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Safer. Better. Faster.

Guess who has the best ideas to improve patient safety? The people on the front lines.

The mandate was simple: Make your unit safer.

The path to get there — laden with history, procedures, previous attempts, protocol and layers of authority — was a bit less so.

Such was the challenge presented in fiscal year 2013 to the staffs of 4 West Children’s Seashore House and 5 East of The Children’s Hospital of Philadelphia, known during the rapid-cycle improvement initiative’s pilot year as “Innovation Units.”

Asking the Bedside Experts

Initiatives to improve quality and patient safety at CHOP were nothing new. But there was a difference this time: Front-line staff would decide what to change and precisely how to do it.

The approach came from the logical notion that “change happens best when it’s closest to the sharp end — the people on the front lines,” says Ellen Tracy, MSN, RN, NEA-BC, director of medical and subspecialty nursing and one of the project’s sponsors.

Unit staff were given tools — safety and satisfaction reports to identify areas for improvement, a structured approach to change, and support from the Hospital’s highest levels — but the steps they took to get there were entirely their own.

A Wellspring of Ideas

More than 70 physicians, 120 nurses and other team members began identifying ways to improve safety. In weekly meetings, they covered white boards with ideas, emailed more thoughts, and eventually amassed more than 150 ideas to improve patient safety, communication and family satisfaction.

Next they worked on prioritizing, scheduling and seeking any necessary outside help from areas such as Infection Prevention and Control and Information Services.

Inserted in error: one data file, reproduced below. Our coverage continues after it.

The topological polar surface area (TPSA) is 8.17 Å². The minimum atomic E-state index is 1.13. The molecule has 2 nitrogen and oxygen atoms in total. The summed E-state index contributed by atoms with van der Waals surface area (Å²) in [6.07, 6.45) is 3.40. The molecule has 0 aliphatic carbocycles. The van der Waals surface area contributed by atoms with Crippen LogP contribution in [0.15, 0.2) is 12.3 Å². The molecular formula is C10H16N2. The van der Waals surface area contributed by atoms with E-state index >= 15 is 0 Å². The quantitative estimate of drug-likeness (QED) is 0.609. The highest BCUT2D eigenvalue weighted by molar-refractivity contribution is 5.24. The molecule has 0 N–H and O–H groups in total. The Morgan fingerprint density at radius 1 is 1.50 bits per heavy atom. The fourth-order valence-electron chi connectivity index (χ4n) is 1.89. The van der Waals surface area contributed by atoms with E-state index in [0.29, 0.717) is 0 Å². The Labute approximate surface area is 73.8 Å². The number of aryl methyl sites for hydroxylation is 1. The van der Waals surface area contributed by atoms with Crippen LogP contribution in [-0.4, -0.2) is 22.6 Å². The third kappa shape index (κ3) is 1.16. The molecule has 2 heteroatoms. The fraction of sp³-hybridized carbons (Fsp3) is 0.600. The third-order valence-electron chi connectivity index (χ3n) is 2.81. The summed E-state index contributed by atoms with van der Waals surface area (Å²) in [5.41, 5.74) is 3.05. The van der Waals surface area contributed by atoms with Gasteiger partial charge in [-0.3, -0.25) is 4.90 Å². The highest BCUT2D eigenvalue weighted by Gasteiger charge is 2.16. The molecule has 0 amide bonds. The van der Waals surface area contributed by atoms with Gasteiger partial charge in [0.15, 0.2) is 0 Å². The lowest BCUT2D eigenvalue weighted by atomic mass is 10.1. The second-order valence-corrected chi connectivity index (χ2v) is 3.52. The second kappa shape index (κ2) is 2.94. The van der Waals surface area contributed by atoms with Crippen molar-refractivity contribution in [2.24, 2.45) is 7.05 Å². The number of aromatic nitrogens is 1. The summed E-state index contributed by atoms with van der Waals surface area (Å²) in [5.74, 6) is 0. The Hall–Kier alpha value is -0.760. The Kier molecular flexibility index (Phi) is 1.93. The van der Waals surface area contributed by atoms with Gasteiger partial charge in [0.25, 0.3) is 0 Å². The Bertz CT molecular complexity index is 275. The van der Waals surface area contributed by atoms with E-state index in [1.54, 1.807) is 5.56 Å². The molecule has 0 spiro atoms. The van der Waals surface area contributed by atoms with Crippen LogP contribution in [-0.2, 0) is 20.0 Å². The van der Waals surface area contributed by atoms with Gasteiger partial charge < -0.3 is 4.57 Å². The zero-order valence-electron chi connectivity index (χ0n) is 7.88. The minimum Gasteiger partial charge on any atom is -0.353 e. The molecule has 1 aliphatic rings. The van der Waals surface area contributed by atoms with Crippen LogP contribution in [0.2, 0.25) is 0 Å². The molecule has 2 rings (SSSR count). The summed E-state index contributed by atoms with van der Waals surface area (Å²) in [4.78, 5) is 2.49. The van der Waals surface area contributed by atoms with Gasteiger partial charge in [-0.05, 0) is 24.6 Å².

“Most of the projects required multiple plan-do-study-act cycles,” says attending physician Evan Fieldston, MD, MBA, MHSP, medical director of care model innovation and the initiative’s other sponsor. “With each project, we trialed a change, studied whether it accomplished our goals, and then adopted it, adapted it or abandoned it.”

Since communication was identified as key to improving quality of care and patient safety, the unit-based teams implemented daily communication huddles, change-of-shift safety reports and multidisciplinary rounds that sought input from everyone involved in a patient’s care, including families.

From Skeptic to Champion

Some sharp-end staffers, like Mary Ann Gibbons, MSN, RN, a 28-year CHOP nursing veteran, were initially skeptical. She’d seen many an initiative come and go. Today, she is rapid-cycle improvement’s biggest champion.

“I thought it was just the flavor of the month, but it was so much more,” she says. “Today, change is happening at the bedside — not just the boardroom — and we all have a voice in the changes being made.”

After a year of work, staff members on the two units have completed more than 50 rapid-cycle change projects resulting in improvements on nearly every measure — from care coordination to nosocomial infections, from medication safety to length of stay. Patients are safer and families are more satisfied with their care.

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“Most of the projects required multiple plan-do-study-act cycles,” says Evan Fieldston, MD, MBA, MHSP. “With each project, we trialed a change, studied whether it accomplished our goals, and then adopted it, adapted it or abandoned it.”

Spreading Innovation

Rapid-cycle improvement is quickly spreading. For fiscal year 2014, the initiative has been rolled out to 14 more units at CHOP Main.

If their experience is anything like those of the pilot units, CHOP could see a groundswell of innovation as units bring their own thinking to what Tracy describes as “one of the most challenging and exciting things I’ve ever been involved with.”

Paula M. Agosto, MHA, RN, chief nursing officer and executive sponsor of rapid-cycle improvement, put it another way: “This project allows us to reconnect everyone back to our purpose as a hospital — we’re here to help children.”

Well

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Rapid Cycle First Quote Block

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Today, change is happening at the bedside — not just the boardroom — and we all have a voice in the changes being made.
MARY ANN GIBBONS, MSN, RN

Rapid Cycle: Featurette and caption

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Anyir Hsieh, MD, pediatric resident; Kristina Barkus, RN; and Mary Ann Gibbons, MSN, RN, participate in multidisciplinary rounds. The rapid-cycle improvement team expanded who attends daily rounds to include bedside nurses, families and others involved in a patient’s care.